As a lawyer, Vesna Alaburić has been involved in media and related legislation, defending journalists and publishers in lawsuits, and providing legal advice for 33 years. She is the main founder of the Legal Defense Fund, which was launched by USAID in Croatia in 1999. She is a permanent advisor to the Council of Europe on issues of freedom of expression and a proposed member of the permanent judicial council of the European Court of Human Rights.
In an interview with Žurnal, she talks about proposed changes and amendments to the Criminal Code in Republika Srpska, as well as drafts of laws on misdemeanours against public order and peace, which also announce stricter sanctions for media in two cantons, the Una-Sana Canton and the Sarajevo Canton.
A TOOL FOR DISCIPLINING JOURNALISTS
Defamation was decriminalized in Bosnia and Herzegovina 20 years ago, but the regime in Republika Srpska (RS) intends to recriminalize defamation through proposed amendments to the Criminal Code of RS. What message does the RS government send by doing so?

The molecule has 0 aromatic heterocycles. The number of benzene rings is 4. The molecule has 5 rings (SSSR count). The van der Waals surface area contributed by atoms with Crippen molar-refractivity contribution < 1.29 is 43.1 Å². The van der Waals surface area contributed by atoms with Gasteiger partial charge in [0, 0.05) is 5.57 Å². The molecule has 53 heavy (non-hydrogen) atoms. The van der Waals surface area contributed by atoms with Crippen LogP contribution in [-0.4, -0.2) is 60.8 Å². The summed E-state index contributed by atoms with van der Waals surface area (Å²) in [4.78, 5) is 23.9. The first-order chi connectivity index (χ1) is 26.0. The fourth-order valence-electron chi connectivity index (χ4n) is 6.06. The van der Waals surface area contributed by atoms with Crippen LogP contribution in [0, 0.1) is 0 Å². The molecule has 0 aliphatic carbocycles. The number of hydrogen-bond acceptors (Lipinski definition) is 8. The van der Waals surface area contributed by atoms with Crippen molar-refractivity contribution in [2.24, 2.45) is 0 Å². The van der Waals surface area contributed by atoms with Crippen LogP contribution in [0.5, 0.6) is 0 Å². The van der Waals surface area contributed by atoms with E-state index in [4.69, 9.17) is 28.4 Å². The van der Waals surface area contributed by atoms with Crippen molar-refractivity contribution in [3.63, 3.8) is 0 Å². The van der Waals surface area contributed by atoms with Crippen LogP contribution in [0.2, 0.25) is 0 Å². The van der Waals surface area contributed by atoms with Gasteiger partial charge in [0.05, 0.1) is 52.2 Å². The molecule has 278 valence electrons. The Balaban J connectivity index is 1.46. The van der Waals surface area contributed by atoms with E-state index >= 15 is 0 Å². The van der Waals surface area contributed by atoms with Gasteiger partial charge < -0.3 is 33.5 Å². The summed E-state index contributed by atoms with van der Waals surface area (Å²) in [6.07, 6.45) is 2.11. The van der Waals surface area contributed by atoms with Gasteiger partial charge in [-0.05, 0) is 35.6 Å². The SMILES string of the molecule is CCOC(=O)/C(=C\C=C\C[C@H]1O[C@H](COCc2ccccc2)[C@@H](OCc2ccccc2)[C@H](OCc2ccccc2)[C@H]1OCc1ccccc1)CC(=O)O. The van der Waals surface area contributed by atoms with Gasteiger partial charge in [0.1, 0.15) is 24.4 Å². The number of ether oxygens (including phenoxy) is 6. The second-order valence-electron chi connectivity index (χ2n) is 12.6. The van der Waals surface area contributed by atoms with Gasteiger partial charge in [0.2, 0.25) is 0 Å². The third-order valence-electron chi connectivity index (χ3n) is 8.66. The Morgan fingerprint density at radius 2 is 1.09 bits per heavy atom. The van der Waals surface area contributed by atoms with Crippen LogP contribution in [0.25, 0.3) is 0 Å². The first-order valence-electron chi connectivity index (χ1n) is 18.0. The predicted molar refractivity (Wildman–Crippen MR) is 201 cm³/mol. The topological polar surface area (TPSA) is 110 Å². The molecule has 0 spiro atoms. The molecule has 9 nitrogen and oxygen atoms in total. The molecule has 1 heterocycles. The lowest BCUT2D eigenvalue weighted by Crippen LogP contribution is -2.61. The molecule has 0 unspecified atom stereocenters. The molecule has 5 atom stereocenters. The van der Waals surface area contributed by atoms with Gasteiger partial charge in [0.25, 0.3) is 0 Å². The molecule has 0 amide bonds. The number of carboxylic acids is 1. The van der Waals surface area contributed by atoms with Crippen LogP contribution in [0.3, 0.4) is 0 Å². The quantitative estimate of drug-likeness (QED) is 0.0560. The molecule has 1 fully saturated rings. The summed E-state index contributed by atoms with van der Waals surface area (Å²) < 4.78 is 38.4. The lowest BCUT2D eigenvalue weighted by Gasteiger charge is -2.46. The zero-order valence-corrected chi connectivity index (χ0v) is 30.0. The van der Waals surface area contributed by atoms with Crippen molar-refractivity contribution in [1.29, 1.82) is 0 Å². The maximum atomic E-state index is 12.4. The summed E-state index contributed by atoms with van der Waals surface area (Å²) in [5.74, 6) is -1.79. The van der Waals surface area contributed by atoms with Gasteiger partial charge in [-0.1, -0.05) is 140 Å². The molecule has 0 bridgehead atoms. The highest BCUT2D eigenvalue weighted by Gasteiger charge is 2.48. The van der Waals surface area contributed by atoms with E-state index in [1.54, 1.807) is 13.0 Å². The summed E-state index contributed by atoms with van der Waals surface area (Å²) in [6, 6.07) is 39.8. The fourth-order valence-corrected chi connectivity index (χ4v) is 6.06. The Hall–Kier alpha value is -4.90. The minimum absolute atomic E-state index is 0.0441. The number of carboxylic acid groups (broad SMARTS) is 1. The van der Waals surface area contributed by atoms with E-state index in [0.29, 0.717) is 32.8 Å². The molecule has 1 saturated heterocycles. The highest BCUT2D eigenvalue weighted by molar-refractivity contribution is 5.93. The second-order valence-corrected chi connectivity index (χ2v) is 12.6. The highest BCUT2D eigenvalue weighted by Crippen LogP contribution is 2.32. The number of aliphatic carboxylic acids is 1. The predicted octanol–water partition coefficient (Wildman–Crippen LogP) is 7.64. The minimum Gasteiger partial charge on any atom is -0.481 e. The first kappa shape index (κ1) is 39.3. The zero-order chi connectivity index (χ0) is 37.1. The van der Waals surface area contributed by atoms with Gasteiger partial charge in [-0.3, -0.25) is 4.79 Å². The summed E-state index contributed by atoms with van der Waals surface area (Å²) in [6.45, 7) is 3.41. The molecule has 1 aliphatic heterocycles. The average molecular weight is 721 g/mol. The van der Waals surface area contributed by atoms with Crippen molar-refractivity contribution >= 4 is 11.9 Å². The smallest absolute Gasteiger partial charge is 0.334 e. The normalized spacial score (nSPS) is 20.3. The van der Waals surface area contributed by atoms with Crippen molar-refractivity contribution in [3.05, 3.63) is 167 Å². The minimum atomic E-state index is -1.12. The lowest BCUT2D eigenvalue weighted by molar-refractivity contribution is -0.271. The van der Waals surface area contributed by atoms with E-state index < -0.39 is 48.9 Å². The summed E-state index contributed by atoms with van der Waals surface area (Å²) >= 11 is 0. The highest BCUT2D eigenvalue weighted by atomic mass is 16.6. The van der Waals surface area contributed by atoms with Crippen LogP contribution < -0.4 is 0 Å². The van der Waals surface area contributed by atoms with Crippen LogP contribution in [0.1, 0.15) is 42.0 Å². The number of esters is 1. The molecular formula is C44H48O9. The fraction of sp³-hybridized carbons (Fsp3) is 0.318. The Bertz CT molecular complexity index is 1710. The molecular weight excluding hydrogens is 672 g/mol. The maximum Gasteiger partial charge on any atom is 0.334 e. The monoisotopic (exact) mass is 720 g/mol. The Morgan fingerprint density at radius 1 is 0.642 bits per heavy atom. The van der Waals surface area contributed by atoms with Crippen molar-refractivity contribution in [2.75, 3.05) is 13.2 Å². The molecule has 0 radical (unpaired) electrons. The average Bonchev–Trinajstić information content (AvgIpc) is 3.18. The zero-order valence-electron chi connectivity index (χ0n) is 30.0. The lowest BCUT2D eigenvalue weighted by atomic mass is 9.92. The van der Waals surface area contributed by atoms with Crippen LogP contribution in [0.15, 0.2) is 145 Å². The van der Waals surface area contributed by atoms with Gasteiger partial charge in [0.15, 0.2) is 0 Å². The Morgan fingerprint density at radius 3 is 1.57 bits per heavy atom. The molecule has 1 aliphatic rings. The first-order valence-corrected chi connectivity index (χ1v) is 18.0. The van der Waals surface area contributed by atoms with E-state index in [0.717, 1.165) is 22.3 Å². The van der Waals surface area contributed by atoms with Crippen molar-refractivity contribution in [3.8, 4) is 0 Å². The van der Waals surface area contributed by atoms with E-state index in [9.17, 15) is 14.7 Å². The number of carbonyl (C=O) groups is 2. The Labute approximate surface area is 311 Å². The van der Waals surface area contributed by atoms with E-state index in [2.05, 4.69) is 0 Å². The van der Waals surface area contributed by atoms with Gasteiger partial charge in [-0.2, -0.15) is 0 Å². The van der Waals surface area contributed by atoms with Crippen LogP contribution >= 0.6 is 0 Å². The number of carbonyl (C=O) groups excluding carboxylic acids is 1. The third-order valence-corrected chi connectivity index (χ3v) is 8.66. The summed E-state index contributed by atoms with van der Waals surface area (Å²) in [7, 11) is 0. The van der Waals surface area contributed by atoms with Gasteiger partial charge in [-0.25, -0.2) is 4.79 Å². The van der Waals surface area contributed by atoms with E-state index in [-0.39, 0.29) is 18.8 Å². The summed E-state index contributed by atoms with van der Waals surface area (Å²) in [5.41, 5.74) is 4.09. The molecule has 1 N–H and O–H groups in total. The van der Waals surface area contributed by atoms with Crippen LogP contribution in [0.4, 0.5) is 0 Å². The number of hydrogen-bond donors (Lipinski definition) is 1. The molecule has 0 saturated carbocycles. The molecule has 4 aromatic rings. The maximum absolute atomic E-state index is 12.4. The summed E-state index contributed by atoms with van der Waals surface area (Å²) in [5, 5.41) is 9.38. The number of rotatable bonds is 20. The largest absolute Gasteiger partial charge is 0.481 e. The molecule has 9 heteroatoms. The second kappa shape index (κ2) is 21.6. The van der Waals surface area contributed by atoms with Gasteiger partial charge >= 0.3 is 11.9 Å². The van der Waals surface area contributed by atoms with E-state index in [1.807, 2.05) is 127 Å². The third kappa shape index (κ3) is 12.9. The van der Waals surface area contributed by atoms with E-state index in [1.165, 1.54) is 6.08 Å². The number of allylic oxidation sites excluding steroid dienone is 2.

The message is very simple - we want to have an additional tool for disciplining journalists and media. Undoubtedly, it is a desire to reach for some repressive tool to obtain some contents that the authorities deem not disturbing.
Draft laws on offences against public order and peace in two cantons in the Federation of Bosnia and Herzegovina announce tougher sanctions for the media. Can we talk about narrowing the space of media freedom and endangering freedom of speech in Bosnia and Herzegovina?
Similar provisions are present in the laws on offences against public order and peace in Croatia and other countries of the former Yugoslavia, and if properly applied, it should not be a problem. This provision cannot be applied to contents of social situations such as criticism of authorities, individuals, media texts, etc., and it must not serve for any prosecution of media contents.